Samsung Electronics Vice Chairman Lee Jae-yong convened an emergency meeting of semiconductor and display executives after a six-day business trip aimed at finding countermeasures for Japan's export regulations. On July 13, the vice chairman held an emergency meeting at Samsung Electronics' operations, a business official said on July 14.
Participants in the meeting included Kim Ki-nam, vice chairman of DS (Device Solution) division, who oversees Samsung Electronics' semiconductor and display businesses, Jin Kyo-young, president of memory business, Kang In-yup, president of System LSI Business, and Lee Dong-hoon, president of Samsung Display.
At the meeting, Vice-Chairman Lee discussed the current situation of supply and demand of semiconductor and display materials, the impact on their business, and future countermeasures while sharing the results of his business trip. Lee reportedly met with local industry officials in Tokyo on July 7-12, and found a solution to the Japanese government's regulations on exports of key materials for semiconductors and displays.
The vice chairman told the presidents that they should not be focused on replacing short-term issues but rather should develop a perspective to grasp the big trend of changes in the global business environment. He also urged the government to "create its capacity to lead the market without being swayed while preparing a system that can be agile in dealing with changes."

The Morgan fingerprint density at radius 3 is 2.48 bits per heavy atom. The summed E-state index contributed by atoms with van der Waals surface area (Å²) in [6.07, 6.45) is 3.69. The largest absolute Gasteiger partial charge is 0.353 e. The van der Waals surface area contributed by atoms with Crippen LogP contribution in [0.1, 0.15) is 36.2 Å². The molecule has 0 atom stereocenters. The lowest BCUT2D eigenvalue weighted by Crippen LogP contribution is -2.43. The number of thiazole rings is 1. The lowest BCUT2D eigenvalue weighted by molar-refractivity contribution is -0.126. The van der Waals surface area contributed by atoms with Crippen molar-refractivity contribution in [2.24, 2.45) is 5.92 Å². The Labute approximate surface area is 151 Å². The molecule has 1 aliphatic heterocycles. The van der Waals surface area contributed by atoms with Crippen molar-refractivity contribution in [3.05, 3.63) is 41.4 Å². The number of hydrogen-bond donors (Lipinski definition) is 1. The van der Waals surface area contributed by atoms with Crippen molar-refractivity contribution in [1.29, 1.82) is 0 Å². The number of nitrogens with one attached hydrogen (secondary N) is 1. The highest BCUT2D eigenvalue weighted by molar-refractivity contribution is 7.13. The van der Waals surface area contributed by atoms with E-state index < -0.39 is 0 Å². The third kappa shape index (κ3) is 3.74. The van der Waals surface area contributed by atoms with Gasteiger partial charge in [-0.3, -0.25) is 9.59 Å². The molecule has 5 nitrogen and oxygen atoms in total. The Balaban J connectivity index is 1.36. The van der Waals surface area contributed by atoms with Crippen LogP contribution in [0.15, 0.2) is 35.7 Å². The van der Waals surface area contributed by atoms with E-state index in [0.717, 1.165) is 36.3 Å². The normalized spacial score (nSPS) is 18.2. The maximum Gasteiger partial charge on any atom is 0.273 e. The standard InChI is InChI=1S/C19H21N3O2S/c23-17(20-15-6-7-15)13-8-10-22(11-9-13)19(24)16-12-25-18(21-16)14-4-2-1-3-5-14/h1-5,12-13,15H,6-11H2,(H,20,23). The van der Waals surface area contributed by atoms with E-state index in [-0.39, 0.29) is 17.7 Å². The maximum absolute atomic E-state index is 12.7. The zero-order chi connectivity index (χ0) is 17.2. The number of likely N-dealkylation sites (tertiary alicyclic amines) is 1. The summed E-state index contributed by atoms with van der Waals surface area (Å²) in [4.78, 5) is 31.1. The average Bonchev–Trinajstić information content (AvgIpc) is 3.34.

It is believed that the Japanese government's export regulations could affect not only semiconductors but also mobile phones and TVs in the long run, so he ordered them to prepare for such measures. It is expected that Samsung Electronics will diversify its trading lines to China, Taiwan and Russia in order to secure stable materials while also considering ways to nurture domestic material industries.
Meanwhile, the vice chairman succeeded in securing emergency supplies of three materials that the Japanese government has cited as targets for export regulations through his business trip, according to a business official. The three items are Fluorine Polyimide (FPI), Photoresist (PR), and HF (Hydrogen fluoride), which are essential for producing semiconductors and displays.
It has not been confirmed how much additional supplies were secured at this time and how they were obtained. However, there is a general consensus that any serious production loss has been prevented, as stock and additional supplies have been procured.
"Lee's quick response seems to have succeeded in putting out a quick fire on the three key materials," a business source said.
Industry sources, however, say that the amount secured by the vice chairman is unlikely to be in the form of direct imports from local material producers. They say that they may have found a way to import supplies from overseas plants of Japanese-based manufacturers or have secured other sources of procurement.
Starting next month, the Japanese government is likely to exclude Korea from its export "white list." If export-regulated items are expanded, even key components that are essential to the production of smartphones and TVs can be affected.